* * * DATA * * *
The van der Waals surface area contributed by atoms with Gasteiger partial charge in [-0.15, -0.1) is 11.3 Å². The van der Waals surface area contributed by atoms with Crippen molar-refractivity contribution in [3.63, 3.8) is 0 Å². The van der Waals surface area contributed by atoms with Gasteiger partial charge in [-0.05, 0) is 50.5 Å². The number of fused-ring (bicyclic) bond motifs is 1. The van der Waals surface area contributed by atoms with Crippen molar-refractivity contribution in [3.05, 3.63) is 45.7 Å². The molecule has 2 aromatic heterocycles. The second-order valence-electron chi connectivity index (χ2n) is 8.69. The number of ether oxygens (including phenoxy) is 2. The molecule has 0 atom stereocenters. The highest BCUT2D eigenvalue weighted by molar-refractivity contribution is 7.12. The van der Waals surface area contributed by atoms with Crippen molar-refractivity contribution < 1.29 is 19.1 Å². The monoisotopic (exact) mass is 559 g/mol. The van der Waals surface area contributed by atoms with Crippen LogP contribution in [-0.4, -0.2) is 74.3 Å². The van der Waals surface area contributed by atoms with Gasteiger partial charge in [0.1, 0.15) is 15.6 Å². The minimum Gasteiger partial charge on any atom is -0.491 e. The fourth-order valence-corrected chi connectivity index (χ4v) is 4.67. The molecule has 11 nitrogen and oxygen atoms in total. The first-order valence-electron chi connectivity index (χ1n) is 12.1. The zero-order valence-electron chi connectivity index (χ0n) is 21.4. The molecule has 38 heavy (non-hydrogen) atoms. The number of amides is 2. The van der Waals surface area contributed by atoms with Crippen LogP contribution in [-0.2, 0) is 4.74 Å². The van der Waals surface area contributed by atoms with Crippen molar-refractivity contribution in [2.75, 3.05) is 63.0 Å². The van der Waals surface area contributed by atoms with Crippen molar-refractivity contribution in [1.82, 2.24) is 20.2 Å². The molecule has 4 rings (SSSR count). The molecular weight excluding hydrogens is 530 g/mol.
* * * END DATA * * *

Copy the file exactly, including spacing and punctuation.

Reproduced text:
The van der Waals surface area contributed by atoms with Gasteiger partial charge in [-0.15, -0.1) is 11.3 Å². The van der Waals surface area contributed by atoms with Crippen molar-refractivity contribution in [3.63, 3.8) is 0 Å². The van der Waals surface area contributed by atoms with Gasteiger partial charge in [-0.05, 0) is 50.5 Å². The number of fused-ring (bicyclic) bond motifs is 1. The van der Waals surface area contributed by atoms with Crippen molar-refractivity contribution in [3.05, 3.63) is 45.7 Å². The molecule has 2 aromatic heterocycles. The second-order valence-electron chi connectivity index (χ2n) is 8.69. The number of ether oxygens (including phenoxy) is 2. The molecule has 0 atom stereocenters. The highest BCUT2D eigenvalue weighted by molar-refractivity contribution is 7.12. The van der Waals surface area contributed by atoms with Crippen molar-refractivity contribution < 1.29 is 19.1 Å². The monoisotopic (exact) mass is 559 g/mol. The van der Waals surface area contributed by atoms with Crippen LogP contribution in [-0.4, -0.2) is 74.3 Å². The van der Waals surface area contributed by atoms with Gasteiger partial charge in [0.1, 0.15) is 15.6 Å². The minimum Gasteiger partial charge on any atom is -0.491 e. The fourth-order valence-corrected chi connectivity index (χ4v) is 4.67. The molecule has 11 nitrogen and oxygen atoms in total. The first-order valence-electron chi connectivity index (χ1n) is 12.1. The zero-order valence-electron chi connectivity index (χ0n) is 21.4. The molecule has 38 heavy (non-hydrogen) atoms. The number of amides is 2. The van der Waals surface area contributed by atoms with Crippen LogP contribution in [-0.2, 0) is 4.74 Å². The van der Waals surface area contributed by atoms with Crippen molar-refractivity contribution in [2.75, 3.05) is 63.0 Å². The van der Waals surface area contributed by atoms with Crippen molar-refractivity contribution in [1.82, 2.24) is 20.2 Å². The molecule has 4 rings (SSSR count). The molecular weight excluding hydrogens is 530 g/mol.